You will need to include the interchange-arduino/src files into your project and bring them in as part of your build steps. In this case we'll use grunt to demonstrate this process.

Make a build pipeline

Assuming you have a file called backpack.ino at src/controller the first thing to do is make a build pipeline that copies your files from the controller and libs directories to a build directory to compile from.

In grunt include a task such as that given below:

        // exec: create task dynamically see end of file for where this happens.
        copy: {
            options: {
                timestamp: true,

            backpack: {
                cwd: 'firmware/src/',
                flatten: true,
                src: [ 'controller/*', 'libs/interchange-arduino/*'  ],
                dest: 'firmware/build/backpack/',
                expand: true,
                filter: 'isFile',


You can now run:

grunt copy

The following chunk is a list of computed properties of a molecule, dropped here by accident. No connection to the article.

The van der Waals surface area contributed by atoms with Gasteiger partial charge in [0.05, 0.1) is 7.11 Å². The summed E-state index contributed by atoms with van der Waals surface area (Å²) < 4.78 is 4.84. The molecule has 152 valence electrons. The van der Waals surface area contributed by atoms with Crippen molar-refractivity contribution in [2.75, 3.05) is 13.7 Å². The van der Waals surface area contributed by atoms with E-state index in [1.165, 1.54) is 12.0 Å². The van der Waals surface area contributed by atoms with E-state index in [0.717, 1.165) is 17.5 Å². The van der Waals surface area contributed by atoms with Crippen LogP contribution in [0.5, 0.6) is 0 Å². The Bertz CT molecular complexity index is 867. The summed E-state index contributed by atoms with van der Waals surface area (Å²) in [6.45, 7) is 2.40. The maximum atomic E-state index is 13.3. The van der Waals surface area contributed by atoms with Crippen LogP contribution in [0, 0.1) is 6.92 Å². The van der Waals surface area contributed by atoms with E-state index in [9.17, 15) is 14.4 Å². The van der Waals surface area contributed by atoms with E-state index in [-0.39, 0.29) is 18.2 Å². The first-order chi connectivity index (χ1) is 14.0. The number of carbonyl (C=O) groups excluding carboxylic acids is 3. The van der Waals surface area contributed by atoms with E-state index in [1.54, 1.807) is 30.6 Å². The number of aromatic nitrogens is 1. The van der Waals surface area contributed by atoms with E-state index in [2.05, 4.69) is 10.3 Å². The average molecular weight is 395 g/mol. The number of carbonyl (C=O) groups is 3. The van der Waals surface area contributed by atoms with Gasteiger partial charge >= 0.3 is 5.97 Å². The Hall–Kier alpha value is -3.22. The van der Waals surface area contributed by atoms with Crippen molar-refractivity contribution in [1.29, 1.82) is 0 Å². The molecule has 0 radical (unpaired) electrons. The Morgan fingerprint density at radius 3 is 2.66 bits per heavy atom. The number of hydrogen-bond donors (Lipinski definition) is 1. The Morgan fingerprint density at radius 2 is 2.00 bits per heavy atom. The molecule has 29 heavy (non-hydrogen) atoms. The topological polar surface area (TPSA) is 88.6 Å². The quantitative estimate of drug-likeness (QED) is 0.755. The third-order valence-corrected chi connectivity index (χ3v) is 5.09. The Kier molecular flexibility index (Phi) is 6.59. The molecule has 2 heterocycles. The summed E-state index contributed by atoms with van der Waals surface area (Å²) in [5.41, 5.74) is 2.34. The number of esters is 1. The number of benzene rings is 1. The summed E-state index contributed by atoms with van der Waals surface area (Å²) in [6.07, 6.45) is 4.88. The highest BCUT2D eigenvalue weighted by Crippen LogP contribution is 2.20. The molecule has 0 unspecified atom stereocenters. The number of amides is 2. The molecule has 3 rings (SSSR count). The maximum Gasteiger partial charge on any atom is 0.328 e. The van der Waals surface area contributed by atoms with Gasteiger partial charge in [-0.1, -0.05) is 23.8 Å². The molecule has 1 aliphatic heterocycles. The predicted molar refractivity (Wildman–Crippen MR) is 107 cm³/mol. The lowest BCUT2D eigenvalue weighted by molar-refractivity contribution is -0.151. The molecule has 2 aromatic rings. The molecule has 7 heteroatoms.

And your files will be copied from the appropriate sources to a single destination. Generally you should set a clean task as well that cleans out that destination folder so you ensure you aren't getting any dodgy old files and it's rebuilt properly each time.

From there you should now be able to compile your .ino file from the Arduino IDE and it should compile properly.

A fully working example, including the automated compilation step is available in the example Gruntfile.

Using Interchange in your backpack sketch

To make the Interchange library available you should include it into your src/controller/backpack.ino file. Somewhere near the top of the file add the following:

#include "interchange.h"

This will bring the library in with all of it's capabilties.

To use the library add something like the following setup() function to your backpack sketch.

void setup() {

    // check to see if we're in config mode

    if (state == CONFIG) {